Under the regulations in effect during the period in issue, CWS "employment . . . may involve work-- (i) For the institution itself . . . includ[ing] work in those operations the institution typically performs directly for its students [such as] . . . in food service, cleaning, maintenance, or security." Education College Work-Study and Job Location and Development Programs, 34 C.F.R. § 675.22(a),(b)(1987). In addition, Reg. Sec. 675.23 defined an eligible job as--
(a) General. (1) A CWS eligible job
is a job that an employer normally has paid other persons to do outside the CWS
(2) If no other person has held that job for that employer, it must be a job for which other employers would normally pay.
(b) Work for academic credit. Work that is otherwise eligible is not ineligible because it satisfies a requirement for a degree or certificate.
With respect to the above regulation, the Department argues that
initial inquiry is limited by subsection (a)(1) to whether Temple compensated
non-CWS individuals for performing the same job in issue. If such a job did
not exist at Temple, continues the Department's argument, then the inquiry
focuses under subsection (a)(2) on a second matter, namely, whether this type
of job is one which an employer in the community would normally pay for its
performance. Temple, on the other hand, asserts that both subsections apply
concurrently, that is, it may show that paid positions of the type in issue
exist within its facility or within the community.
The regulation is clear and unambiguous. A two step approach is
mandated by the dependent clause in subsection (a)(2) "[i]f no other person
has held that job for that employer."(emphasis added) This dependent clause
acknowledges that an initial inquiry must be made within the institution
regarding the existence of the job in issue and that such inquiry resulted in
a negative determination before a second inquiry may be made with respect to
the existence of the practice in the outside community to compensate
individuals who perform such a task.See footnote 11
Applying the two step approach in the instant case, Temple had
students performing the same tasks as scene designers and actors in its
theater productions that its CWS graduate assistants performed. In addition,
these non-CWS students were not paid for their services, Accordingly, under
Reg. Sec. 675.23(a)(1) the CWS graduate assistants were performing work in
ineligible jobs for purposes of the CWS program.See
The Department also argues that Temple must refund the monies
paid to the Scat graduate assistants for working as scene designers and actors in the
theater productions on the ground that Temple did not comply with the record
keeping requirement of 34 C.F.R. § 675.19(b)(2)(i)(1987). Reg. Sec.
675.19(b)(2)(i) requires that the institution maintain program and fiscal
records that includes, inter alia, a certification signed by "an official of the institution or
off-campus agency [indicating] . . . [f]or students paid on
an hourly basis, a time record showing the hours each student worked."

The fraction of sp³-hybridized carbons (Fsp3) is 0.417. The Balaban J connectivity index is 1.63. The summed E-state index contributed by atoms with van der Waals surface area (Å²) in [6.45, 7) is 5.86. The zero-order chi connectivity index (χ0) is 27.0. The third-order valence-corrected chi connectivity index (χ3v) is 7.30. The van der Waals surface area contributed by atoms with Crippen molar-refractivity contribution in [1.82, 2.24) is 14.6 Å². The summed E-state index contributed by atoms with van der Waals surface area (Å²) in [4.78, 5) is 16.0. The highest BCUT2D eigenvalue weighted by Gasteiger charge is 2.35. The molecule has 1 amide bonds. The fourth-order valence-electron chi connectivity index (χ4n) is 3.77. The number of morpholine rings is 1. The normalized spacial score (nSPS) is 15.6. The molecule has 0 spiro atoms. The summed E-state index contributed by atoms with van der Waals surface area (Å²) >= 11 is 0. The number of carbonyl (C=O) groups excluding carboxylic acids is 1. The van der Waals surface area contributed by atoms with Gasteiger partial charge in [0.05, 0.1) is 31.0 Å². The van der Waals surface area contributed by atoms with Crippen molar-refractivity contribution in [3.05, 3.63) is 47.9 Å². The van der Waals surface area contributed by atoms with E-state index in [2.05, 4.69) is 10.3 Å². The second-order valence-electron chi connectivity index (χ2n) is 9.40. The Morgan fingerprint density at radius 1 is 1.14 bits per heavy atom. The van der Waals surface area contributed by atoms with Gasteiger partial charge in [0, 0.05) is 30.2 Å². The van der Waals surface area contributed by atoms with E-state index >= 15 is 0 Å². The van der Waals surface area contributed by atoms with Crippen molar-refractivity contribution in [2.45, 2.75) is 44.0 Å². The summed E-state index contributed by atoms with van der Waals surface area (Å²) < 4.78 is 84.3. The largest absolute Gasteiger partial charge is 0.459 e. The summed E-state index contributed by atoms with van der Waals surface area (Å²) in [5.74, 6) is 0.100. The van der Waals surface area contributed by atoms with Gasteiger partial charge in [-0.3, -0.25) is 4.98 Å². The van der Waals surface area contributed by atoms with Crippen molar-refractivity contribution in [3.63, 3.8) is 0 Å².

The Department urges that the plain language of the regulation
a certification of the actual hours worked. Thus, even though Temple's
records correctly reflected the number of hours worked, they were deficient
because the actual hours worked were incorrectly indicated. Temple responds
that the regulation only requires records which reflect the number of hours
worked and therefore, though the actual hours worked were misstated, it has
nevertheless complied with the regulation.See
The Department's proposed construction is inconsistent with its
regulations. The above record keeping regulation requires the institution to
maintain the identical records regarding the hours worked whether the student
is employed by the institution or by a governmental or private nonprofit
organization under an arrangement between the institution and the off-campus
organization. Where the student is employed off-campus in the CWS program,
the regulations require an agreement between the institution and off-campus
organization. The Department's model off-campus agreement states in pertinent
(3) At times agreed upon in writing,
the institution will
pay to the organization an amount calculated to cover the Federal
share of the compensation of students employed under this
agreement and paid by the organization. Under this arrangement
the organization will furnish to the institution for each payroll period the following records for
review and retention:
(a) Time reports indicating the total hours worked each week and containing the supervisor's certification as to the accuracy of the hours reported and of satisfactory performance on the part of the students;
34 C.F.R. § 675, Appendix B(emphasis added).
Thus, the records for off-campus employment require only reporting the total
number of hours worked in order to satisfy the reporting requirement in Reg.
Sec. 675.19(b)(2)(i). The regulation should not be construed differently for
records regarding institutionally employed students, Accordingly, Temple's
records satisfied the reporting requirement of Reg. Sec. 675.19(b)(2)(i).
For the foregoing reasons, it is concluded that the United States
Department of Education is entitled to recover the sum of $169,208 from Temple
University. Accordingly, IT IS ORDERED that Temple University refund this sum to the
United States Department of Education forthwith.
Allan C. Lewis
Administrative Law Judge
Issued: February 22, 1990